You can’t, except maybe to simply say that the German Nazis were bad people and, for some reason, they hated the Jewish people.  The bottom line though, was that I was absolutely forbidden to look at the books anymore, and in fact, I did not until years later.

But I never forgot them and the impression they made.  Over the years, I got answers to my questions, but the answers only raised more questions.  For example, to say that the German Nazis considered themselves the “Master Race”, and Jews (and just about everyone else) as inferior; that they were trying to “purify” their nation and their culture explains nothing.  It is delusional and insane.

A modern, “civilized” nation, one of the most modern and most civilized, put people in charge that not only held these deranged ideas, but believed them to the point that the they would methodically and systematically go about the task of murdering a people with the same detachment and business-like efficiency of a successful sausage maker.

Of course, though the holocaust may be the worst example, persecution of the Jews did not begin with the Nazis.  We should not forget that Israel was born a nation of slaves in Egypt.  The Pharaoh tried to wipe them out when they left Egypt.  Later, the Assyrians defeated the ten northern tribes of Israel, and scattered them to only G-d knows where – and He does.

When the southern tribes of Judah and Benjamin were in exile in Babylon, another villain whose name begins with an H, Haman, plotted to induce King Xerxes to destroy them, only to end up plotting his own ignominious execution.  In more recent times, the sorrowful, shameful history of most of the nations of Europe, and their relationship with the Jewish people, led up to the holocaust and made it possible.

And of course, unfortunately, the persecution of Israel did not stop with the German Nazis, either.  The day in 1948 when, for the first time in almost 1900 years, Israel once again became a nation, the neighboring countries tried to drive them into the sea, and out of existence.  This is still the desire of many, if not all of them, to this day.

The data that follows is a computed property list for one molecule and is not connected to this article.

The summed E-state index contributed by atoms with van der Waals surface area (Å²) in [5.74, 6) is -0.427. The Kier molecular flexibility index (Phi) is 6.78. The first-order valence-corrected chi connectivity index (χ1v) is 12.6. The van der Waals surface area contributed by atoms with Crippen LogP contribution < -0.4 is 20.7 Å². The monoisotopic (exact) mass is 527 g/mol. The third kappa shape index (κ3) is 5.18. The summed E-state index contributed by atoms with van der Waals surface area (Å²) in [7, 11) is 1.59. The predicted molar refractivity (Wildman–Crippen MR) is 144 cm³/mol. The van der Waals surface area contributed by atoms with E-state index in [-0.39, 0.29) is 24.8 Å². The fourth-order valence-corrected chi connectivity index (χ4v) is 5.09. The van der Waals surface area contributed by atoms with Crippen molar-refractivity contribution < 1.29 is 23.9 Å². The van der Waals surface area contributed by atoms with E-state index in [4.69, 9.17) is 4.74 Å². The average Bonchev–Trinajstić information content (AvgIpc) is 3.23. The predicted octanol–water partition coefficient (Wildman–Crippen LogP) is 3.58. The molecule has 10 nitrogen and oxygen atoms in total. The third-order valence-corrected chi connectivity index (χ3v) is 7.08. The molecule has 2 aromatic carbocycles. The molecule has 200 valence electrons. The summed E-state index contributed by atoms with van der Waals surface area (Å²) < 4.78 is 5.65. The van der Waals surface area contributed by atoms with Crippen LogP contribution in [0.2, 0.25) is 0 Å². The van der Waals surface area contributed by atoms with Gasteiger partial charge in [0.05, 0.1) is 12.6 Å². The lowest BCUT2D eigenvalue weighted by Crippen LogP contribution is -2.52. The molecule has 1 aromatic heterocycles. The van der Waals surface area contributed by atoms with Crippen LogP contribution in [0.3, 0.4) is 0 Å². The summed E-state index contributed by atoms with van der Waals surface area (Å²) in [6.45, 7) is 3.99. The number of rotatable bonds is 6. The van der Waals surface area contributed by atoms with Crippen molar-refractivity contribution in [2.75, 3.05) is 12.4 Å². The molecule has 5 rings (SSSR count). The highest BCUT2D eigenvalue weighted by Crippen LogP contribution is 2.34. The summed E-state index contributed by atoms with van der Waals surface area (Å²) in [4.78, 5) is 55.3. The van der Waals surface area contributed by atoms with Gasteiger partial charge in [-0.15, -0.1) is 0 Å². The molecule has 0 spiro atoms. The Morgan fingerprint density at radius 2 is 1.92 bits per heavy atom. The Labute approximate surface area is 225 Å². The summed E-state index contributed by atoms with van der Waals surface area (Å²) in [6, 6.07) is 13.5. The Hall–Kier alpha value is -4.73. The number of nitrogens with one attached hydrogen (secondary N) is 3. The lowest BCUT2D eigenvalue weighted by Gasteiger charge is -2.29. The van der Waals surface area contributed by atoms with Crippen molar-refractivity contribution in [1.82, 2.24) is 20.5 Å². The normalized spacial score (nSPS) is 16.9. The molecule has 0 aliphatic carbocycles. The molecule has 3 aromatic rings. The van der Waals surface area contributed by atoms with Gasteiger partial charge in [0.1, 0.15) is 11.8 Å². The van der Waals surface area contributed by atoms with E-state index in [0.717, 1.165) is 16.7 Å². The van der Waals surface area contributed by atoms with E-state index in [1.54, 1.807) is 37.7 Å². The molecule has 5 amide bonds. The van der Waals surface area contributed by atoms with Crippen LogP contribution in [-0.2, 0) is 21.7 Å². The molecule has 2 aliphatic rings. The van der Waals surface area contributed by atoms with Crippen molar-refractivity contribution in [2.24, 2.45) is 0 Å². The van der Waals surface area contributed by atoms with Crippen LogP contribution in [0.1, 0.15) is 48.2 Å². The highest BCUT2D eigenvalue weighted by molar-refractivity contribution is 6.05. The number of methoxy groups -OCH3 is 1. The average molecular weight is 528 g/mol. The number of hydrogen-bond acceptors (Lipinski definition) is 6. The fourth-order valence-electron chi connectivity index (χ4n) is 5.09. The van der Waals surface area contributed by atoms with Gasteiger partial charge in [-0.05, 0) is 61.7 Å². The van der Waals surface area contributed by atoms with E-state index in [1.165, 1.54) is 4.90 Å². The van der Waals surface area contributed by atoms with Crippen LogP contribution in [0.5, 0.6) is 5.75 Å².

The most amazing thing, though, about this story of attempted genocides and persecution isn’t that it happened, but that the people of Israel not only survived, but have prospered.  This is where the story gets really interesting because all of this was predicted thousands of years ago.

The prophets of the Torah predicted, starting with Moses, that the people of Israel would be scattered and persecuted.  They predicted that they  would lose their land and reside in the land of strangers, even those hostile to them; but, they also predicted Israel’s restoration and ultimate vindication

The Christian scriptures, which also had Jewish writers, followed in this tradition and spoke of these things.  Jesus Himself spoke of the coming destruction of Jerusalem and the Jewish temple, and the Book of Revelation describes Israel’s restoration in the end times.

So, is the modern state of Israel a fulfillment of these prophecies?  Some argue that no, they won’t be fulfilled until the nation is fully restored and the Messiah rules from Jerusalem.  My view is that it is a fulfillment of prophecy, but there is still more history to go and more prophecy to be fulfilled.  Anyway, there are plenty of books on Bible prophecy, and that is not the purpose of this article, so lets just say for the sake of argument that the state of Israel is at least a partial fulfillment, and the rest is yet to come.

What does all of this have to do with explaining the Holocaust?

I am reminded here of the story of Job.  In the beginning of the Book of Job, we find G-d holding court, and in comes Satan from “roaming through the earth and going back and forth in it”. (Job 1:7 NIV)

G-d asked Satan, “Have you noticed my servant Job? He is the finest man in all the earth. He is blameless–a man of complete integrity. He fears God and stays away from evil”. (Job 1:8 NIV)

Satan replied that, of course Job fears G-d – G-d has protected Job and made him wealthy, but if G-d took everything that Job had, he would curse G-d. G-d then gave Satan permission to take everything from Job, except his health. (Job 1:9-12 NIV).

Satan left G-d’s presence and attacked Job, taking or destroying all of his possessions, and even killing his children, but Job did not curse G-d. (Job 1:13-22 NIV)

Later, G-d was once again holding court and Satan was there.  G-d pointed out to Satan that even though Satan had challenged G-d into allowing him to attack Job, Job did not curse G-d.  Satan responded that Job still had his health, and if G-d allowed him to take Job’s health from him, then surely Job would curse G-d.  G-d then gave him permission to take even Job’s health from him, but not his life.  (Job 2:1-6 NIV)